Popping pills: Do study drugs actually affect academic performance?

Leaving things to the last minute requires solid concentration skills to get everything done, and popping pills or guzzling caffeine and energy drinks to finish that essay is a common narrative among students.

Coffee, energy drinks, and drugs that treat Attention Deficit Hyperactivity Disorder (ADHD), like Adderall, are what the scientific community call “stimulants”— substances that excite and speed up the brain to increase alertness, attention, and energy, according to Health Canada.

But should students rely on stimulants to help them study, and do they actually impact academic performance?

Why do students use study drugs?

Charlotte Halliday, a third-year psychology student at Carleton University, said she uses caffeine and Adderall to help combat the anxiety of completing last-minute assignments and studying.

“For writing I find it helps to keep me motivated and on track. It’s almost like euphoric thinking—your brain is just making so many little connections so much faster,” she said.

Halliday said that while she drinks coffee every day to keep herself energized, she only uses prescription stimulants as a last resort to face immediate academic deadlines.

“I’d rather give it my all [when writing exams] and Adderall would give me the chance to do that instead of feeling super anxious,” she said. “It’s not something I would take three weeks in advance. I only use it when it’s like two days in advance and I know I can’t get it all done.”

But sometimes the stimulant is almost too stimulating, Halliday said, noting the fast-paced influx of ideas can be overwhelming.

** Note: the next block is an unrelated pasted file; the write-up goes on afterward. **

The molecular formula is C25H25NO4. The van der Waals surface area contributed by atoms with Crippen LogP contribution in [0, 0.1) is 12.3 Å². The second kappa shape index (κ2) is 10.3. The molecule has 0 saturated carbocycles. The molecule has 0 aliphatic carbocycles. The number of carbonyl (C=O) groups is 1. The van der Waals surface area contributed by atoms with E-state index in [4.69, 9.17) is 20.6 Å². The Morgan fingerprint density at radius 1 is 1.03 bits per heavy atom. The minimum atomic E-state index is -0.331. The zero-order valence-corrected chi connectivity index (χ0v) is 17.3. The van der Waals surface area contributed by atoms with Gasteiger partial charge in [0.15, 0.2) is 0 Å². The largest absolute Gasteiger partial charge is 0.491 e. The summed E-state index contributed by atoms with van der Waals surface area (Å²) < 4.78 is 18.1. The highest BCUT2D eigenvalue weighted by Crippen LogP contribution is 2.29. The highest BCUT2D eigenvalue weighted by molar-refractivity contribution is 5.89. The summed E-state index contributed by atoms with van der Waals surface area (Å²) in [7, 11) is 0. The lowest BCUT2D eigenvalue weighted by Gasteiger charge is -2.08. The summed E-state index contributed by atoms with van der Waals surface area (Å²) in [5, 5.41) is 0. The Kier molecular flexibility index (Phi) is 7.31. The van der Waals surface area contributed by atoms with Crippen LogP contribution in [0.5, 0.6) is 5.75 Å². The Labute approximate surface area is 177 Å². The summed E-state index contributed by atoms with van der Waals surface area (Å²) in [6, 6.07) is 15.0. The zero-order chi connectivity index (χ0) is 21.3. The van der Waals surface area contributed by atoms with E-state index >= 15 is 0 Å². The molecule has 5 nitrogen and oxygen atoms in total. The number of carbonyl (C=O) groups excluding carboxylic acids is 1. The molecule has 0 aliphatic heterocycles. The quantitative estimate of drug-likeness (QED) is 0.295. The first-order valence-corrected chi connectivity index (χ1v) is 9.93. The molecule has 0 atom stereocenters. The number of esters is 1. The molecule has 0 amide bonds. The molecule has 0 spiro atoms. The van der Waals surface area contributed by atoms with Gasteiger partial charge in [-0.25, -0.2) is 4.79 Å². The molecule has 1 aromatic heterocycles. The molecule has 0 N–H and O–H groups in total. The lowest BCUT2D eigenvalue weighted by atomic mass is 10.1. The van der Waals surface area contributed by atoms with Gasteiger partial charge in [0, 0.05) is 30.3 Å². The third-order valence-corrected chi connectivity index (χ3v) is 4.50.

“Your ideas are just like trees, blooming too fast. It’s almost hard to keep up with it all,” she said.

The 2013 National College Health Assessment found 3.7 per cent of students reported using a stimulant they had not been prescribed.

Marc-André Gagnon, a Carleton professor with the School of Public Policy and Administration who is an expert on pharmaceutical policy, said students are taking non-prescription stimulants to increase academic performance.

He said it is “hugely accessible and financially attainable” for students to access study drugs like Adderall.

“Most of the teenagers [are] getting these drugs . . . not because they have been diagnosed with ADHD, but because they want to improve their grades, so they find alternative ways to find [the drugs],” Gagnon said.

He added at elite schools there are probably higher ratios of students relying on study drugs.

Other students, however, are prescribed Adderall to manage ADHD symptoms.

Dilan Arslan, a fifth-year communications student, said she was prescribed Adderall to help her concentrate, particularly in times with a heavier and more stressful workload.

“I was diagnosed with ADHD during my third year at Carleton,” Arslan said. “I was prescribed Adderall after [other drugs] didn’t really work for me. [Adderall also] didn’t work for me or make me feel more productive, it just made me more anxious.”

What happens when the energy fades?

Last year, Health Canada issued a warning against drugs such as Adderall due to several cases of suicidal behaviour in young people taking the drugs for ADHD.

But Renelle Briand, media relations officer for Health Canada, said the drug is still authorized to treat the disorder.

“Health Canada will continue to monitor the safety of [Adderall] and we will take action as necessary to make sure its benefits continue to outweigh its risks,” Briand said via email.

Arslan said while she was taking Adderall, she experienced a depressive downfall of energy.

“I mostly felt very energetic for the first three hours and I felt like I could do a lot of work, but despite all that energy I still wasn’t able to concentrate very well,” Arslan said. “[I] experience[d] heightened energy for the first few hours, but then . . . a lowness—for me it felt almost like a depression. That just made it not worth it.”